The headline was worrisome: “Bird flu becoming riskier for humans.” The story was about a new paper in PLoS Pathogens from Kawaoka’s lab that was said to identify “a specific change that could make bird flu grow in the upper respiratory tract of humans,” according to the lab leader.
Birds usually have a body temperature of 41 degrees Celsius, and humans are 37 degrees Celsius. The human nose and throat, where flu viruses usually enter, is usually around 33 degrees Celsius.
“So usually the bird flu doesn’t grow well in the nose or throat of humans,” Kawaoka said. This particular mutation allows H5N1 to live well in the cooler temperatures of the human upper respiratory tract.
H5N1 caused its first mass die-off among wild waterfowl in 2005 at Qinghai Lake in central China, where hundreds of thousands of migratory birds congregate.
That strain of the virus was carried across Asia to Africa and Europe by migrating birds. Its descendants carry the mutation, Kawaoka said.
“So the viruses circulating in Europe and Africa, they all have this mutation. So they are the ones that are closer to human-like flu,” Kawaoka said. (Australia Associated Press)
This is pretty scary sounding but it isn’t new scary sounding. Kawaoka confirmed and filled in the picture about a mutation we already knew about, which is why he looked at it more closely in this paper. As far as we know the suspicion that a mutation in the PB2 gene at position 627 that substitutes lysine for glutamic acid (the mutation is written E627K in shorthand) goes as far back as 1992 when Subbarao, London and Murphy showed it was needed for a bird virus to infect mammalian cells. The idea that temperature is important was reported by Massin and colleagues in 2001. The viral RNA genome is packaged inside ribonucleoprotein (RNP) particles comprised of nucleoprotein and three RNA-dependent RNA polymerase subunits, PA, PB1 and PB2. This package takes the virus’s RNA genetic material and uses it to make new viral protein and new viral genetic material. PB2 is part of this protein-making and gene replicating machine. It all gets packed up inside a viral outcoat that includes both the hemagglutinin and neuriaminidase proteins (the Hs and Ns of the various subtypes like H5N1) as well as some other proteins. This paper confirms that a switch from glutamine to lysine in PB2 makes a difference.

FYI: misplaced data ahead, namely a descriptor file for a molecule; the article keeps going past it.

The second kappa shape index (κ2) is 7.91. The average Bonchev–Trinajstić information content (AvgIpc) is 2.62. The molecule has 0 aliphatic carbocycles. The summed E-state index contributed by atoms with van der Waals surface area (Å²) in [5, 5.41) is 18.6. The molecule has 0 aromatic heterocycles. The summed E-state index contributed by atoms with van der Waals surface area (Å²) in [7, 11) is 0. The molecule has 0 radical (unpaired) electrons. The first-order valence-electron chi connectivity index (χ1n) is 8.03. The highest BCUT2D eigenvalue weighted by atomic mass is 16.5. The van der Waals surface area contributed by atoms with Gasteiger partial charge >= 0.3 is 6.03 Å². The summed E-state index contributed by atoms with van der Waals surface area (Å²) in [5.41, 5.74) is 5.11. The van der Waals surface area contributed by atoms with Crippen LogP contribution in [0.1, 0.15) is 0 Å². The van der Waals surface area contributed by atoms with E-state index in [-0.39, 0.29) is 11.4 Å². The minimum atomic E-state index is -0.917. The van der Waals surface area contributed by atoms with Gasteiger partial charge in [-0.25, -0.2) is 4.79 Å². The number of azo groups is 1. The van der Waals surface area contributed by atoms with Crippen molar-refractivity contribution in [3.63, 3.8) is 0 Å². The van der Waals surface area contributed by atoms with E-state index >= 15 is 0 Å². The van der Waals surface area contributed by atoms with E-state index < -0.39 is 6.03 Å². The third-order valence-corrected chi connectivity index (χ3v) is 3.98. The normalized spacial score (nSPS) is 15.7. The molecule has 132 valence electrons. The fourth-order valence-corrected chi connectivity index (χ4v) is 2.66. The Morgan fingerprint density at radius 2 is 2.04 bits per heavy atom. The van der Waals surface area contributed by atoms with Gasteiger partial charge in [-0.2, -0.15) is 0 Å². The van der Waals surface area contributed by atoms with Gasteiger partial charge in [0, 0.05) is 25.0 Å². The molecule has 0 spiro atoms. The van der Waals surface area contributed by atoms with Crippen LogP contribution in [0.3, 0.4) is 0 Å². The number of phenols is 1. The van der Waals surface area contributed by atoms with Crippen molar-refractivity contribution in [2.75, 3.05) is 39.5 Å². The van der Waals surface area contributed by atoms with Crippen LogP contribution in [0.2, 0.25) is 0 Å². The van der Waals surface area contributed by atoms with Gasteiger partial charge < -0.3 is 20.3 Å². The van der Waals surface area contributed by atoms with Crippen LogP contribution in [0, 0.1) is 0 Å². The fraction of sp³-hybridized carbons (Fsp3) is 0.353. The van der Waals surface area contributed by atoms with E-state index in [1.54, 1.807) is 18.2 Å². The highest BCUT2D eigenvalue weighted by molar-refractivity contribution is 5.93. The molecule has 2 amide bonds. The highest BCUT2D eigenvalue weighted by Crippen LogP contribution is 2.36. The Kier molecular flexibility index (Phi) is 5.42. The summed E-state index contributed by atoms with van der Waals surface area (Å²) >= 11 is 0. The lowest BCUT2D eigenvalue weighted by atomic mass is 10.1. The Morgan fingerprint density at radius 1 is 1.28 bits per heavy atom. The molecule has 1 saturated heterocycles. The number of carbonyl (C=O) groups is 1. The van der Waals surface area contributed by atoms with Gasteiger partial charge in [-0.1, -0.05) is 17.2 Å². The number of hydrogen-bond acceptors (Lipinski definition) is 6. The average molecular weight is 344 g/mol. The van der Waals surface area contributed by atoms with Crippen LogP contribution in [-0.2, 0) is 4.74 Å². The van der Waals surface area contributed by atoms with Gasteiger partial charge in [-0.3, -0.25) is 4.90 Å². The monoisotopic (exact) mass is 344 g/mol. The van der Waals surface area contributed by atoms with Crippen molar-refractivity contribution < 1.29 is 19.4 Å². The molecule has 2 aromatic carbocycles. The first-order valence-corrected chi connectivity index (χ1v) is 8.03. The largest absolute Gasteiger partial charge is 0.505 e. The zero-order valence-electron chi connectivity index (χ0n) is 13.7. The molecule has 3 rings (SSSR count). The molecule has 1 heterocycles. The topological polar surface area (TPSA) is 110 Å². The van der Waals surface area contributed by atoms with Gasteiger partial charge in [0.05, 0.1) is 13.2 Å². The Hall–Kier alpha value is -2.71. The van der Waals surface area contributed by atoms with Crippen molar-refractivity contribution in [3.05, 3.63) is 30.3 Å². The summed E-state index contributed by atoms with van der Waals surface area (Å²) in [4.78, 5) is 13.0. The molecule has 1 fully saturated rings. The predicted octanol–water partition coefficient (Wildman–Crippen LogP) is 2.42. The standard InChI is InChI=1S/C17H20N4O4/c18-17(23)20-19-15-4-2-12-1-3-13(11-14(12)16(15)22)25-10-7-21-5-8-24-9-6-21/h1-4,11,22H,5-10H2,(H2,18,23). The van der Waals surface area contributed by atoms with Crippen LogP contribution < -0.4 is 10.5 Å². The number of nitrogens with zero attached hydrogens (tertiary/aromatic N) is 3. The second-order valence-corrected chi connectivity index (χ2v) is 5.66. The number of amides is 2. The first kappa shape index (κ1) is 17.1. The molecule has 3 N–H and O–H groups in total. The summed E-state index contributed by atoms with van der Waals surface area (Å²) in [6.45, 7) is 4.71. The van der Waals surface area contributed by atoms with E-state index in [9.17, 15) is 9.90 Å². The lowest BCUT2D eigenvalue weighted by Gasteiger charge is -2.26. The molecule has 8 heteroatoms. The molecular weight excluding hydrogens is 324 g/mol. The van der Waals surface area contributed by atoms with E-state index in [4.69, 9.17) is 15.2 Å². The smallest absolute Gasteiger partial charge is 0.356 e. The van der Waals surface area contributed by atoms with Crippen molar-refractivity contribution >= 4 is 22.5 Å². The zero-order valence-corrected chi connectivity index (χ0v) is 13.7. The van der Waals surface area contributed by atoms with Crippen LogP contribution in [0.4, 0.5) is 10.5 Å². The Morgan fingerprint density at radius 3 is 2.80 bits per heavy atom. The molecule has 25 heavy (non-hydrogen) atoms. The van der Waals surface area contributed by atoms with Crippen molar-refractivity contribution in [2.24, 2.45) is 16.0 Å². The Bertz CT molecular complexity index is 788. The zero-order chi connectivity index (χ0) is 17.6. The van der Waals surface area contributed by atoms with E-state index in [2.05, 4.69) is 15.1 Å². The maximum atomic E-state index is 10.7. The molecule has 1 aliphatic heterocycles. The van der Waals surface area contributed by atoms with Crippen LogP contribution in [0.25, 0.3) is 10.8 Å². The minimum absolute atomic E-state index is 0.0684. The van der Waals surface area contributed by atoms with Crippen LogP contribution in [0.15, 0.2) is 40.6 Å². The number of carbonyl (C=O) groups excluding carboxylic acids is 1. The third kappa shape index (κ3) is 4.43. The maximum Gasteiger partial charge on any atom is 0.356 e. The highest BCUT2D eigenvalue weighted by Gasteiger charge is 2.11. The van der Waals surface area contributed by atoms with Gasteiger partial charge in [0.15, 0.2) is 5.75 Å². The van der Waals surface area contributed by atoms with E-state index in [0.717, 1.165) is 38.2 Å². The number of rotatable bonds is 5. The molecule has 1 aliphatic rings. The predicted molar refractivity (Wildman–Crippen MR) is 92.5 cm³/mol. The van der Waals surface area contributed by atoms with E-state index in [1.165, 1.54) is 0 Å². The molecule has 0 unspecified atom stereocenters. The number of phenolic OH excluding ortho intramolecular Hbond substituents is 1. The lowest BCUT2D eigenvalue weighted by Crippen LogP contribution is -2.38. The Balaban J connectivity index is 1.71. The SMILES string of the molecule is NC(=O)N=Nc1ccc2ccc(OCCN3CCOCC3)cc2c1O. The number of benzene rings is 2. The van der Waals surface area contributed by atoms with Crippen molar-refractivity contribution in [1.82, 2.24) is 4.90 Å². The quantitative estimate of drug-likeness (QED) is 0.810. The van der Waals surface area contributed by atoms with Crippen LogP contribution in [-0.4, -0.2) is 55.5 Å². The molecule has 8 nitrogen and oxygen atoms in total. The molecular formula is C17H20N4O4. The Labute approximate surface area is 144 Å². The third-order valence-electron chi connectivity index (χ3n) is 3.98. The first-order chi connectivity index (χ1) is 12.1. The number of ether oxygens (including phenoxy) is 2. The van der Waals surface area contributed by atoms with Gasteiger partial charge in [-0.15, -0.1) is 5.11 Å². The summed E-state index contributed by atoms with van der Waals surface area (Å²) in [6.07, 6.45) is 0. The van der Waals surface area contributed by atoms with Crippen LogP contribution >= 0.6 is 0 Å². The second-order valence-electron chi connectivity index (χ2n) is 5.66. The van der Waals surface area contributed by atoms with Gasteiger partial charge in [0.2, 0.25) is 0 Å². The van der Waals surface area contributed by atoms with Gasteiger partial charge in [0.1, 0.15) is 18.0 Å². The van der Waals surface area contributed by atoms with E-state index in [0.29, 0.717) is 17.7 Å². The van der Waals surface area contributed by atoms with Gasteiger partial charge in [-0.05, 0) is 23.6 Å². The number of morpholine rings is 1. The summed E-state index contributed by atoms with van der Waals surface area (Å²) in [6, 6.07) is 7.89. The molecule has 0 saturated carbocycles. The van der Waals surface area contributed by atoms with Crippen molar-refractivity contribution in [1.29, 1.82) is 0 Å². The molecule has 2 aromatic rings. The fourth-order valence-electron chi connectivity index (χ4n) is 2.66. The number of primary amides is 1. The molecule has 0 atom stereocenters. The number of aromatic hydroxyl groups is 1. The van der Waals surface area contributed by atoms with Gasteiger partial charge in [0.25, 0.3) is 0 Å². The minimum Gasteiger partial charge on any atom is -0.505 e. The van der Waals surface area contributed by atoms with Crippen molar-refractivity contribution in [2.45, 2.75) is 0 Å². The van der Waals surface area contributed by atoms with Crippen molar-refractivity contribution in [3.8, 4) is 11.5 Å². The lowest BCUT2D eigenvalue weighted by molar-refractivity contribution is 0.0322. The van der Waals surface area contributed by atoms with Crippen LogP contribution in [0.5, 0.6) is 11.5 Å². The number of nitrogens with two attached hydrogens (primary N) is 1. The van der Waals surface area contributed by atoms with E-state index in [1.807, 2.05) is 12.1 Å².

For some years we have been fixated on apparent differences between the cellular receptors preferred by bird flu viruses and human viruses. We have written quite a bit about it here (and here and here). But it was becoming ever clearer that the receptor story wasn’t the whole story or even the main story. Other things were involved. Early on, E627K came under suspicion. What Kawaoka and his colleagues have done is show that two H5N1 isolates taken from the same patient in Vietnam in 2004, one from the lower respiratory tract and the other from the upper respiratory tract, differed genetically in a few places, one being at position 627 of PB2. They then showed that this single change made a difference in the ability of the virus to infect cells from the upper and lower respiratory tract in the test tube and in inoculated mice. To show it wasn’t other genetic variations, they mutated that single position in each of the two isolates and showed that the biological properties of the virus switched with it: what before easily infected the lungs but not the upper tract now did the reverse, etc. It is quite elegant.
The relationship between transmissibility and infection of the upper tract is both on the giving and the receiving end. Infected cells in the upper tract are likely to shed more virus when the patient coughs and sneezes and an exposed person is more likely to expose susceptible cells. While we’ve known about this mutation for some time, this paper provides more direct evidence that the Glu-to-Lys mutation at PB2-627 affects growth in mammalian cells and the ability to infect cells in the upper respiratory tract. The effects are not completely clearcut. The avian version was also able to infect upper tract cells in some instances. The paper also shows it is not the only change involved. Other changes, as yet unknown, seem also to be important.
This work makes us more confident we are pursuing a reasonable line of inquiry, no small matter in a confusing question. But we haven’t as yet unlocked the key to what would make easy transmissibility in humans.